Well, except for Gordon.

This was not one of Gordon's better moments. And it's not just Gordon's refusal to even consider Cameron's proposal. Gordon does have a valid point -- they still have to ship this PC on time and on budget, and they can afford to be more experimental the next time around. Unfortunately, that point gets buried when he denigrates her in front of his engineers (probably feeling emboldened by their presence, at that), and then lays out the final insult: that she only gets what she wants because she's sleeping with Gordon. Even though we as the audience know the two of them are still sleeping together regularly, we also know Joe's giving her exactly jack and shit as a result. It's also a completely baffling move given that Gordon invites Joe over to his house for dinner as a way of smoothing things over. If he really believed that Joe and Cameron were a unit (maybe perhaps even a twisted mirror of his own relationship with his brilliant wife), then he'd know not to woo one half and attack the other. What it really comes down to is that Gordon is feeling insecure and lashing out any way he can, much in the manner that a girl will rag on another girl's weight because she knows that even if it isn't true, it will still hurt.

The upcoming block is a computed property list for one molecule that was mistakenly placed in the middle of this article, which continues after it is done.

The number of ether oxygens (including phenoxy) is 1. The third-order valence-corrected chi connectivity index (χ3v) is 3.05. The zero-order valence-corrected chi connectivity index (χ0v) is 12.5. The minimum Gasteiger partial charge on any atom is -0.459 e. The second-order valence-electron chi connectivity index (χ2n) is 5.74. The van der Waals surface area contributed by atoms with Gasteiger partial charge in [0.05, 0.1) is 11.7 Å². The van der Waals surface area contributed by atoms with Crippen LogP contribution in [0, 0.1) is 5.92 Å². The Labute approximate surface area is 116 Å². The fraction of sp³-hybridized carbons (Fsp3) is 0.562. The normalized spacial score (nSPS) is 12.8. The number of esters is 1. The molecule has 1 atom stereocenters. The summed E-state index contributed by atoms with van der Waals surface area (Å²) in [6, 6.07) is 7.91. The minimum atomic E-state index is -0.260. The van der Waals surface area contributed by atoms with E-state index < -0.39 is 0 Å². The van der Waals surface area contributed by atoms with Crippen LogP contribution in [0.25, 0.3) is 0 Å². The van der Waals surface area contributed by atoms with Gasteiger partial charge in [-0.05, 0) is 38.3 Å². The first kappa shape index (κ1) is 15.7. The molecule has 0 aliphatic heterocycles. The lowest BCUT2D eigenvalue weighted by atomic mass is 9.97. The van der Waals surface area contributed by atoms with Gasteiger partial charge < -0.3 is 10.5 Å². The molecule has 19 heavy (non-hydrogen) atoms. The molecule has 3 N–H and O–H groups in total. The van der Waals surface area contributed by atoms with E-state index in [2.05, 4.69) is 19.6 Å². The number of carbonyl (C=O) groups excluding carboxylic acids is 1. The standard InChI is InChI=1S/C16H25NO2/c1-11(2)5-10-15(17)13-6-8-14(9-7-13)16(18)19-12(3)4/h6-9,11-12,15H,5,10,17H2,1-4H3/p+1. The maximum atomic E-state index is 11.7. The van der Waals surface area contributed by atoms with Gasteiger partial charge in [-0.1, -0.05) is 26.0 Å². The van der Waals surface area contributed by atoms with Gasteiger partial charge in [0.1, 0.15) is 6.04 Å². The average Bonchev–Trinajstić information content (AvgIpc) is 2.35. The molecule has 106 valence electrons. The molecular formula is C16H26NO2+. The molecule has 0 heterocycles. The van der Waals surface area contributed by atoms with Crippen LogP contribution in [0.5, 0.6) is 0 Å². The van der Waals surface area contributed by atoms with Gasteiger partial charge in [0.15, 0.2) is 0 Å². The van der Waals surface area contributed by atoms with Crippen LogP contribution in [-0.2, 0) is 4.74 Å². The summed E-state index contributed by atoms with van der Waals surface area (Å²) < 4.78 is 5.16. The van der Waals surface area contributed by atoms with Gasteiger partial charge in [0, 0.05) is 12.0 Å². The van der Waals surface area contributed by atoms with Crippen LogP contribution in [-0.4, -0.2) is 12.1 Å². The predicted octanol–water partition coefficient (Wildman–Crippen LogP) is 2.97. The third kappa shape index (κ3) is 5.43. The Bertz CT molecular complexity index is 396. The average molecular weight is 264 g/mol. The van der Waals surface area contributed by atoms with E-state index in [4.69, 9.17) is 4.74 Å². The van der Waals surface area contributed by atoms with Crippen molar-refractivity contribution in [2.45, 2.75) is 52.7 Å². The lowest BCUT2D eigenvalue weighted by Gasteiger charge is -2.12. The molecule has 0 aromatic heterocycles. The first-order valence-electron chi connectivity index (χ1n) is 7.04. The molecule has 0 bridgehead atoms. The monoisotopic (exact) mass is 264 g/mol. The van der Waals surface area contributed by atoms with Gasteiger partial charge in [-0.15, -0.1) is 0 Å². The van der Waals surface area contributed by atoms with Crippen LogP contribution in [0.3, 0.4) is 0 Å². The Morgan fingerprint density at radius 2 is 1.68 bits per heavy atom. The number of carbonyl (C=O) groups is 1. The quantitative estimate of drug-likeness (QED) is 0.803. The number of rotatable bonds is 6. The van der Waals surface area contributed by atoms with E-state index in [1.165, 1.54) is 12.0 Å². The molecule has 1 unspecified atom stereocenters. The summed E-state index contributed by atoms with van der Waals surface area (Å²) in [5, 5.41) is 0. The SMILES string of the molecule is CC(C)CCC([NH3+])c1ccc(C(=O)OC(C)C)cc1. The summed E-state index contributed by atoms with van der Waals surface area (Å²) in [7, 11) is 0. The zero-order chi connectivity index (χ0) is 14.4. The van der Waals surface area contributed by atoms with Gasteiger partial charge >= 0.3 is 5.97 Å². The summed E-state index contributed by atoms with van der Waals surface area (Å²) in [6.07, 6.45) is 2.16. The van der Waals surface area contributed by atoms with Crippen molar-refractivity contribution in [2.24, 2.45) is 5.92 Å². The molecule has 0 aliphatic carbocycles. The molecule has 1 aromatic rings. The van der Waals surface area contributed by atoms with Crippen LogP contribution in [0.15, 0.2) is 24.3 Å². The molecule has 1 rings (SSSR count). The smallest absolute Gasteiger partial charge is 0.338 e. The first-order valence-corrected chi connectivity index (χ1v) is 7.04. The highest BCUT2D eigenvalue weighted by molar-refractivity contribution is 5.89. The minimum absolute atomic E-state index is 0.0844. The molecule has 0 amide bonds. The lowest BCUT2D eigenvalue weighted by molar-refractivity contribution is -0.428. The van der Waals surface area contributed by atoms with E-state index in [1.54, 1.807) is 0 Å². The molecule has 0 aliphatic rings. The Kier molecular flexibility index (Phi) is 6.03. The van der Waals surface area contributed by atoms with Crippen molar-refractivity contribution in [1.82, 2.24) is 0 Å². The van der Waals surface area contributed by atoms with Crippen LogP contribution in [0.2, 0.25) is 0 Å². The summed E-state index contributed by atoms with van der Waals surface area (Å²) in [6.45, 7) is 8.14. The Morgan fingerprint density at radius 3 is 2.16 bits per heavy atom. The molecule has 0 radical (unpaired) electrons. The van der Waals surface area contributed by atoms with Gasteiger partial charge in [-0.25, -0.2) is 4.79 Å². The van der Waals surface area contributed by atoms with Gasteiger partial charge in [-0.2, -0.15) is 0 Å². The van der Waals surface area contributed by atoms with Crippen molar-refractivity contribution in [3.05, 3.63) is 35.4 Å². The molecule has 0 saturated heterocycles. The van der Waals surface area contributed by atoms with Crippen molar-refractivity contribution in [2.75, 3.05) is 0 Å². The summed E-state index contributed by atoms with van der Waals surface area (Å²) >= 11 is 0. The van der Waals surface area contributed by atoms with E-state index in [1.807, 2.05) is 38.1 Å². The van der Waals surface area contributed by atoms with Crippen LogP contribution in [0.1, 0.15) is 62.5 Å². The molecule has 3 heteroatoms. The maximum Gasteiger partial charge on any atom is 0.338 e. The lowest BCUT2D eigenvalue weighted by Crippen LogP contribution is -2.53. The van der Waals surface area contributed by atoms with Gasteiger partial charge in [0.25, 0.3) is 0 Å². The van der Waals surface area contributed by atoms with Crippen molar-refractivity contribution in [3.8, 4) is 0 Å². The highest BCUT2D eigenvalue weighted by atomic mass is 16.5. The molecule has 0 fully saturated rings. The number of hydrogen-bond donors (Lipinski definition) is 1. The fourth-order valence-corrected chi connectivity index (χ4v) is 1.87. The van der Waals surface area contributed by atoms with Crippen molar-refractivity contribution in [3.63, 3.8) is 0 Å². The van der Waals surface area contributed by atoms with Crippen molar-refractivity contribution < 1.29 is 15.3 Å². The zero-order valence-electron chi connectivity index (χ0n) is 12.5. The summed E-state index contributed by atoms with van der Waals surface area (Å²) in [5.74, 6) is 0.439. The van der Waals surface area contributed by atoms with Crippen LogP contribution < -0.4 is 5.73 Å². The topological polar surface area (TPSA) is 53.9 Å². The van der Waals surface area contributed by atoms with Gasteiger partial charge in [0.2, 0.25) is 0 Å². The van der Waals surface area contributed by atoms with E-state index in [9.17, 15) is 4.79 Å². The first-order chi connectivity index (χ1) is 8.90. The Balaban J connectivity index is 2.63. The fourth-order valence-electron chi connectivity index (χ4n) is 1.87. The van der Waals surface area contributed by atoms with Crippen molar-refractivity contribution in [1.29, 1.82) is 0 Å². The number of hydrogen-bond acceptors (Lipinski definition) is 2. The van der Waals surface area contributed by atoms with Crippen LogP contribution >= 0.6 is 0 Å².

As much as I say this is not a Mad Men clone, things still slip through and this week (and last week) it was this thought that Joe is mentoring Cameron, trying to make her a version of himself, just as Don mentored Peggy. But it was always apparent that Don cared about Peggy and relied on her, while Joe betrays no such feelings. He finally tells Cameron where his scars came from...or does he? Cameron chooses to accept it (and so do we), because it feels more real and more vulnerable than any other moment he's had with her.

But anyway, back to Gordon! When Gordon tells Donna that he'll get the Cabbage Patch Kid doll for their daughter, it's a foregone conclusion that he'll forget and end up in a last minute scramble. It's in character for him, and it's also a good way to keep him out of the house so that Joe and Donna can interact a bit, leading to Joe having his big epiphany. Sure, Gordon has his own epiphany, but we never actually find out what it is. This isn't the episode where Gordon gets to be wise, or a hero -- his actions in this episode are made of spite, rage, and ultimately helplessness in the face of death. If Cameron's becoming a stronger person, Gordon is diminishing.

(And seriously, he steals the dolls from the window display and then walks around with them in the middle of a hurricane? Put the dolls in the car first, moron. Also, did he even call the police about the dead body? Somehow I don't think he did.)